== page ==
Papers in Hellenistic Philosophy

Overview

This collection makes available in English twelve essays by a distinguished French scholar, which contribute to the current scholarly and philosophical renewal of interest in the major Hellenistic schools of philosophy of the Greco-Roman world. The author focuses on specific problems in text or interpretation and then enlarges his conclusions to involve some major historical and philosophical issues. Two of these pieces are published here for the first time. The others, with one exception, have previously ...
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Overview

This collection makes available in English twelve essays by a distinguished French scholar, which contribute to the current scholarly and philosophical renewal of interest in the major Hellenistic schools of philosophy of the Greco-Roman world. The author focuses on specific problems in text or interpretation and then enlarges his conclusions to involve some major historical and philosophical issues. Two of these pieces are published here for the first time. The others, with one exception, have previously appeared only in French.
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Editorial Reviews

From the Publisher
"In each paper Brunschwig focuses on a key problem, a puzzle, or a text that is recalcitrant to interpretation, employing marvelous erudition in classical philology, encyclopedic knowledge of Hellinistic philosophy, and subtle familiarity with contemporary philosophy." John Bussanich, Review of Metaphysics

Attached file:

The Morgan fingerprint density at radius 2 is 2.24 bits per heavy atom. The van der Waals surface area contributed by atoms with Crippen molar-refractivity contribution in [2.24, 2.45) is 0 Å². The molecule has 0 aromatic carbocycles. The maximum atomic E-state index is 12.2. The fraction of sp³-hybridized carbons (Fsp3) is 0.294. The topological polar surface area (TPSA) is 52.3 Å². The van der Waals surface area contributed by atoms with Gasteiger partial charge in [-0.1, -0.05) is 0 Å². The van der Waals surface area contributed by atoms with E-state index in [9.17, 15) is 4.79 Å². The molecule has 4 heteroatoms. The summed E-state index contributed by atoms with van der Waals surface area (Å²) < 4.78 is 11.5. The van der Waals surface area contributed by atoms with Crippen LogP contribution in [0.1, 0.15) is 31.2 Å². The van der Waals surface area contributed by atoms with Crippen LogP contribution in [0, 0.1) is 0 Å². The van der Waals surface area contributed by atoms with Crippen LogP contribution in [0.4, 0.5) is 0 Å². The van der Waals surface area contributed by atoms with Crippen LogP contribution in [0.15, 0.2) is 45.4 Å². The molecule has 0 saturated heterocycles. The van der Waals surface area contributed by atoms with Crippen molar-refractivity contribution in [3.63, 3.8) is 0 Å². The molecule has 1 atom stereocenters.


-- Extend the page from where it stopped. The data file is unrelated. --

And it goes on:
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Product Details

  • ISBN-13: 9780521034999
  • Publisher: Cambridge University Press
  • Publication date: 11/28/2006
  • Pages: 292
  • Product dimensions: 5.98 (w) x 8.98 (h) x 0.67 (d)

Table of Contents

Acknowledgements; Preface; Part I. Epicureanism: 1. Epicurus' argument on the immutability of the all; 2. Epicurus and the problem of private language; Part II. Stoicism: 3. Remarks on the Stoic theory of the proper noun; 4. Remarks on the classification of simple propositions in Hellenistic logics; 5. The conjunctive model; 6. The Stoic theory of the supreme genus and Platonic ontology; 7. On a Stoic way of not being; 8. Did Diogenes of Babylon invent the ontological argument?; Part III. Scepticism: 9. Once again on Eusebius on Aristocles on Timon on Pyrrho; 10. The title of Timon's Indalmoi: from Odysseus to Pyrrho; 11. Sextus Empiricus on the kriterion: the Sceptic as conceptual legatee; 12. The hoson epi toi logoi formula in Sextus Empiricus; Bibliography; Index of subjects; Index of names; Index of passages cited.

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